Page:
Medical personnel with protective suits transport the possible cases of COVID-19 to the Molinette hospital through the use of ambulances on March 26, 2020 in Turin, Italy

Construction site of tents for overflow capacity for city morgues on Manhattan East side near Bellevue hospital on Thursday

Construction site of tents for overflow capacity for city morgues on Manhattan East side near Bellevue hospital on Thursday 

The Javits Center, pictured, Wednesday, will be converted to a temporary medical facility to ease the bed shortage of NY Hospitals as part of the state response to the COVID-19 outbreak

The Javits Center, pictured, Wednesday, will be converted to a temporary medical facility to ease the bed shortage of NY Hospitals as part of the state response to the COVID-19 outbreak

Workers in military outfits built a makeshift morgue outside Bellevue Hospital in Manhattan on Tuesday to deal with a potential surge of coronavirus victims

Workers in military outfits built a makeshift morgue outside Bellevue Hospital in Manhattan on Tuesday to deal with a potential surge of coronavirus victims

AS CASES RISES POLICE COVER A NEW BEAT: ENFORCING SOCIAL DISTANCE

In New York City, they’ve started dismantling basketball hoops to prevent people from gathering in parks and playing.

In Lakewood, New Jersey, police broke up a wedding being held in violation of a ban on large gatherings. 

And in Austin, Texas, officers are encouraging people to call a hotline to snitch on violators of the city’s orders for people to stay home.

Police departments are taking a lead role in enforcing social distancing guidelines that health officials say are critical to containing COVID-19.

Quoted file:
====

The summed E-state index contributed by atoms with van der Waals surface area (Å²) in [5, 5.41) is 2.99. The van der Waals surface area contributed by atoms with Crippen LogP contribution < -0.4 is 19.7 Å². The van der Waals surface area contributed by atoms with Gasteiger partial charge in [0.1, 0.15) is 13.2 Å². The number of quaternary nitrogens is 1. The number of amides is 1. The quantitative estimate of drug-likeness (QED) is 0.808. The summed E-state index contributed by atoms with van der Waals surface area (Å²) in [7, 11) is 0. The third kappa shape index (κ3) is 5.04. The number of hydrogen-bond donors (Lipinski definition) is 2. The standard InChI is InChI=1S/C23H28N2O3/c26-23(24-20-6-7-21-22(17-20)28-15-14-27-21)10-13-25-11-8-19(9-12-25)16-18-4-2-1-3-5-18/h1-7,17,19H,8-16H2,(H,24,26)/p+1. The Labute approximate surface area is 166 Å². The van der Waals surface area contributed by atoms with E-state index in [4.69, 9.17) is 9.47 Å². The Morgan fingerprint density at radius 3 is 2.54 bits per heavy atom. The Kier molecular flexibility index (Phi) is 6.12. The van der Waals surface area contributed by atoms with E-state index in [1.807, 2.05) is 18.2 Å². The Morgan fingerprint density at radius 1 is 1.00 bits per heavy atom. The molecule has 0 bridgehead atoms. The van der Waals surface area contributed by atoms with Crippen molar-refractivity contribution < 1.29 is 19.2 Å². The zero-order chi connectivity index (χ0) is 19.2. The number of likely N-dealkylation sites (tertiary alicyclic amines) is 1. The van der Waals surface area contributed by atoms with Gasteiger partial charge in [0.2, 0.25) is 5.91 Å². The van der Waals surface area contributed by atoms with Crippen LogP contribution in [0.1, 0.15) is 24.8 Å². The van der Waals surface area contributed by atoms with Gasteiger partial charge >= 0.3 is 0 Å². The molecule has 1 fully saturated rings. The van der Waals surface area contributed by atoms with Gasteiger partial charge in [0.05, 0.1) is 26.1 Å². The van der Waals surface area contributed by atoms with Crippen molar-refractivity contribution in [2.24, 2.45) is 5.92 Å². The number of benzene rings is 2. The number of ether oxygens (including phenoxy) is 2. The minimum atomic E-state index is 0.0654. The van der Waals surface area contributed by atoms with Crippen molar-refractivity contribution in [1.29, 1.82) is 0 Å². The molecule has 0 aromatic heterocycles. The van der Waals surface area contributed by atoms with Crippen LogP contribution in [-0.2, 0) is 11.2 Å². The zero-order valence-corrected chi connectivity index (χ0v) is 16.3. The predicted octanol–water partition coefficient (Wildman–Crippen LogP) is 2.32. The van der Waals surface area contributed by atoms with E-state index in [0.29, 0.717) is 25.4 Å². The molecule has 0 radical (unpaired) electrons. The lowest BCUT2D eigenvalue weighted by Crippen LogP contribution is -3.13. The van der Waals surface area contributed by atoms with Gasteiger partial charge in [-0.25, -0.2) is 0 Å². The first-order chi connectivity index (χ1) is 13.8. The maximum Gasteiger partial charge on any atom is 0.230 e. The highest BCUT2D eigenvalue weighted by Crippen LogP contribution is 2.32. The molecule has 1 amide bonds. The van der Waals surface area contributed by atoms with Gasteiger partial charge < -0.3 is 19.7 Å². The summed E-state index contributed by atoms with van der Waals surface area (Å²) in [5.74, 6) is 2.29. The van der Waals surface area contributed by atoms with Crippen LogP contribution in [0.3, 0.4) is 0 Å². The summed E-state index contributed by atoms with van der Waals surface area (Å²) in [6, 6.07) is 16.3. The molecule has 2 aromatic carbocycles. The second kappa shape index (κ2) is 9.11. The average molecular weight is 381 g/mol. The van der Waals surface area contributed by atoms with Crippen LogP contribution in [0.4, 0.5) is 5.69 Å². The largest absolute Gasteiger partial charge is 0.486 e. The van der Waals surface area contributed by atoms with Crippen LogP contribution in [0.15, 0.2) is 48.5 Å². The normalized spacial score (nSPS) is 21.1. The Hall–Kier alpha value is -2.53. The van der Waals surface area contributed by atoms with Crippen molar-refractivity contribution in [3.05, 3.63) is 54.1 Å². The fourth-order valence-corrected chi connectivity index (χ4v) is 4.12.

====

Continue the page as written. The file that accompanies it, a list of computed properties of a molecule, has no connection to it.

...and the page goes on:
Along with park rangers, fire inspectors and other public servants, officers more accustomed to chasing suspects and solving crimes are spending these troubled days cajoling people to stay at least 6 feet apart.

Italy is still the hardest hit country in terms of deaths with more than 8,000 fatalities. China, where the pandemic began in December, has recorded more than 3,000 deaths. 

The number of coronavirus infections have now topped a half-million worldwide. 

It comes after the World Health Organization this week predicted a grim outlook for the US, saying that the country would quickly become the global epicenter of the coronavirus pandemic given the ‘very large acceleration’ of confirmed infections.  

Late Thursday it was reported there are now 365 deaths in New York City and more than 21,000 infections.   

Louisiana is now emerging as the possible next epicenter of the US outbreak after infections rose by 30 percent in 24 hours. That state recorded 2,305 infections and 83 deaths by Thursday. Mardi Gras celebrations in New Orleans has been blamed for the outbreak there.